The problem for the Second Amendment came when we started spending more and more on defense each year. If the second World War started the Second Amendment on a path to obsolescence the Cold War killed and buried the need for it. The arms race between the former Soviet Union and the United States helped magnify a million times over the military- industrial complex’s role in our economy. Our armed forces take up such a large chunk of our government’s expenditures that it actually has become a wobbly leg that our economy is perched on. We didn’t heed President Eisenhower’s admonishments to keep the Pentagon’s budget in check, and in doing so we created an armed forces so large that even if the intent of the Second Amendment had been to help shield us from the tyranny of our own government (it wasn’t), it could crush any uprising of citizens anywhere. We managed to create a military strength so large, it renders our right to bear arms irrelevant.
Well, irrelevant outside the auspices of personal protection. Which is where you’ll find me getting off the anti-Second Amendment train. I’m actually not against the right to bear arms at all. But I am in favor of redefining it, or rather simply just refining the definition of what kind of arms citizens should have for personal protection. And therein lies the problem with the gun control fight these days. Every time someone like me suggests even discussing a look at what kinds of guns should be off-limits, you have the gun zealots screaming from the rafters about “gun grabs” and “infringing our rights.”
I’ve written extensively about how we infringe on all our rights every day, willfully, in order to have that more perfect union we’re always striving to become. We’ve had numerous discussions and debates in this country about what kinds of speech are protected by the Constitution. It’s time to have that conversation about guns. Or at least it was in the wake of Sandy Hook, Aurora, the Sikh Temple shooting in Wisconsin, or the other three spree killings we saw last year. But in just a few months, support for stricter gun control measures has dropped ten percent in the latest CBS poll. I personally place a heavy amount of blame on the fact that Congress — and particularly the useless bastard Senator Harry Reid (D-NV) — for the shift in the polls. As the CBS poll suggests, as soon as Reid announced he would not include the assault weapons ban in the gun control advanced out of the Senate, support started to falter.
The good news is that overwhelmingly Americans still believe in universal background checks for all gun purchases. Maybe we shouldn’t be just loaning guns to people, because you know, you can’t shoot twenty kids with a cup of sugar. So yes, if you want to loan your hunting rifle to your friend, you should have to prove your friend isn’t a psychopath. You can’t just loan your car to an uninsured and unlicensed driver, so what about treating guns with the same kind of respect for human life? No, driving isn’t a specifically-assigned constitutional right, but ostensibly it’s covered in the general promises of the Constitution and of our nation. And more importantly, no Constitutional right is unlimited. None of them.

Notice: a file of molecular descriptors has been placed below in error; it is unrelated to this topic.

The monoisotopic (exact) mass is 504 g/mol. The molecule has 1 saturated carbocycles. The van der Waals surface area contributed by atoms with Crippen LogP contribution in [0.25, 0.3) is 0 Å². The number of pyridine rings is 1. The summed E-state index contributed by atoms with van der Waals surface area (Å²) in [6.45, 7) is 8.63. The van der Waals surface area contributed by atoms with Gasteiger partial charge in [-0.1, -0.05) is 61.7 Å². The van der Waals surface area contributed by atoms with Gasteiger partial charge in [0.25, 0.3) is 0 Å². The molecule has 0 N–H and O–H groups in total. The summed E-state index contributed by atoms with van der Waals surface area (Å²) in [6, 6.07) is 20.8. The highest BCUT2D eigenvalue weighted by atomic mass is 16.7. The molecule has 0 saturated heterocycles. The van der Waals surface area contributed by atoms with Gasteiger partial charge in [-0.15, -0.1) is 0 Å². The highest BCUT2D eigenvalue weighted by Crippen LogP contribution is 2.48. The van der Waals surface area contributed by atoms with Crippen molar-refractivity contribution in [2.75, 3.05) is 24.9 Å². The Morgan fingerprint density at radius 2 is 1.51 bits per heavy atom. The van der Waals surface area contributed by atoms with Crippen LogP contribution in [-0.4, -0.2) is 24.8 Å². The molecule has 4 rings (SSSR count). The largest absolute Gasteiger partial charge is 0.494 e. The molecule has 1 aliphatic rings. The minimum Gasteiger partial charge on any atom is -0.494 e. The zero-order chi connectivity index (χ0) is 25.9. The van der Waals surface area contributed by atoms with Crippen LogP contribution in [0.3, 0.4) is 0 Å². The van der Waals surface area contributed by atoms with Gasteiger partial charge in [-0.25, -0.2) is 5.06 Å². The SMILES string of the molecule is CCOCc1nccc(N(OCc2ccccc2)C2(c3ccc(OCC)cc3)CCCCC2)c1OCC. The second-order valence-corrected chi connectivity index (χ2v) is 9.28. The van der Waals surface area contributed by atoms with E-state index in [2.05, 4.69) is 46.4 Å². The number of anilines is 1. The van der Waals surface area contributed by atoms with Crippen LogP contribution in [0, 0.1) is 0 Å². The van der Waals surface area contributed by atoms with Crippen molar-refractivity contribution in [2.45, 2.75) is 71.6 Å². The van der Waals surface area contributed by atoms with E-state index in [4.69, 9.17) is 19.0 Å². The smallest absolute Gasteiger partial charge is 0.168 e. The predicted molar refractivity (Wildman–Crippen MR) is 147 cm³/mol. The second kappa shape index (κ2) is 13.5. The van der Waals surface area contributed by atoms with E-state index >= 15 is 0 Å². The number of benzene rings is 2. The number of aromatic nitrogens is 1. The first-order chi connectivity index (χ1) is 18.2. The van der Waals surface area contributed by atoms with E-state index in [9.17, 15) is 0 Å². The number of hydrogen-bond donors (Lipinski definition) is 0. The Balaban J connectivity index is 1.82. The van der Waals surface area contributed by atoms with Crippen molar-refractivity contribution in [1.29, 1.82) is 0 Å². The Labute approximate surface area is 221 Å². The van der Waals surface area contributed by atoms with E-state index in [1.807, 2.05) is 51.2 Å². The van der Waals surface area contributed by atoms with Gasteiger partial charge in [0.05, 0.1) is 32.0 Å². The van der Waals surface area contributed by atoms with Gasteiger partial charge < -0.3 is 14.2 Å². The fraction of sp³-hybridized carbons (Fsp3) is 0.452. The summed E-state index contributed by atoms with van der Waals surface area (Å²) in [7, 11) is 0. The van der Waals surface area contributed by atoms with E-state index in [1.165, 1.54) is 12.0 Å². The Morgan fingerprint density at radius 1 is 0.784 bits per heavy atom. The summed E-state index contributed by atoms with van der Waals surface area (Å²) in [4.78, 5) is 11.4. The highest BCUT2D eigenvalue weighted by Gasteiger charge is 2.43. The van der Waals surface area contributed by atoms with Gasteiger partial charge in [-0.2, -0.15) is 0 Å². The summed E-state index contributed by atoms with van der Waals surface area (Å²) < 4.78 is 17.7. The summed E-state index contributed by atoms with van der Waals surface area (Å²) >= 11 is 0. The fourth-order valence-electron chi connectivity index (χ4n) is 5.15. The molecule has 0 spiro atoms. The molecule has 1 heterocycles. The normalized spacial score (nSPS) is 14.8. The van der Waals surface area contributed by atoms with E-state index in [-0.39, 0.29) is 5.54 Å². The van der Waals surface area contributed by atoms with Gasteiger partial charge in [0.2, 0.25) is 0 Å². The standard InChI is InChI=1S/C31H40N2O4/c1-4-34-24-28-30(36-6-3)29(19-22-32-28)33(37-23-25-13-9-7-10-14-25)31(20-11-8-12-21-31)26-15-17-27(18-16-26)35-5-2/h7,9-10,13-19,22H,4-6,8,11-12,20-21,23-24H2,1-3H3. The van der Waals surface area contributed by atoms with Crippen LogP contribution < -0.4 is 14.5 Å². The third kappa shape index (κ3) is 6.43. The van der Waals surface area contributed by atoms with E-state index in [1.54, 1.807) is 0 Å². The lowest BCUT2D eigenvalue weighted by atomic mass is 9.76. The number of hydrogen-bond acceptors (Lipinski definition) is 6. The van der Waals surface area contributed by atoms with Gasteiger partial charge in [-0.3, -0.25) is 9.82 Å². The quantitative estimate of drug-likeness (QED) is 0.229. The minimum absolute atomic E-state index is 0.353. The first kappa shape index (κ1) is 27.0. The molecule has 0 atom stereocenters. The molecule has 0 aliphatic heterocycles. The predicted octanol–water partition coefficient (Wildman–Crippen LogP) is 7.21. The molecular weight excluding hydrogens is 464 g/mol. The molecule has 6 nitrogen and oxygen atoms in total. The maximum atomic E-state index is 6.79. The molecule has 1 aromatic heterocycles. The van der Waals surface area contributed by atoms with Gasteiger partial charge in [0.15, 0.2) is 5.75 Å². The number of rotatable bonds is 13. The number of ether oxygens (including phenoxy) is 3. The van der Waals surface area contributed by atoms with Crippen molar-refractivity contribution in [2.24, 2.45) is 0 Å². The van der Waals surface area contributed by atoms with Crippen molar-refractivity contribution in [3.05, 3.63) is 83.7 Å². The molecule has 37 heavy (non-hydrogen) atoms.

Maybe it’ll take forty children dying. Maybe a hundred thousand. I don’t know what the threshold is for gun zealots. Clearly twenty small children and six teachers and faculty members isn’t that magic number. I’m assuming there is none. But we’ll never be able to have the conversations we need to have until as a nation we come to grips with the fact that our right to bear arms has nothing to do with governmental tyranny. It has nothing to do with an invading army. It’s now about personal protection from each other. And the question we have to ask ourselves is just how much protection we think sensible people need from other sensible people. We can’t continue to allow paranoia about the armed gunman to determine whether we let military-style weapons loose on the streets.
Keep the Second Amendment in place. Until those Americans who feel they need a gun to be safe don’t feel that way anymore, there’s no reason or point to attempt disarmament, which I don’t think is necessary if we force ourselves to find rational conclusions to draw from reasoned debate and discourse. We have to address our obsolete but completely entrenched and perhaps even necessary Second Amendment. It’s just time to redefine what we need it for, and how we’re planning on implementing it.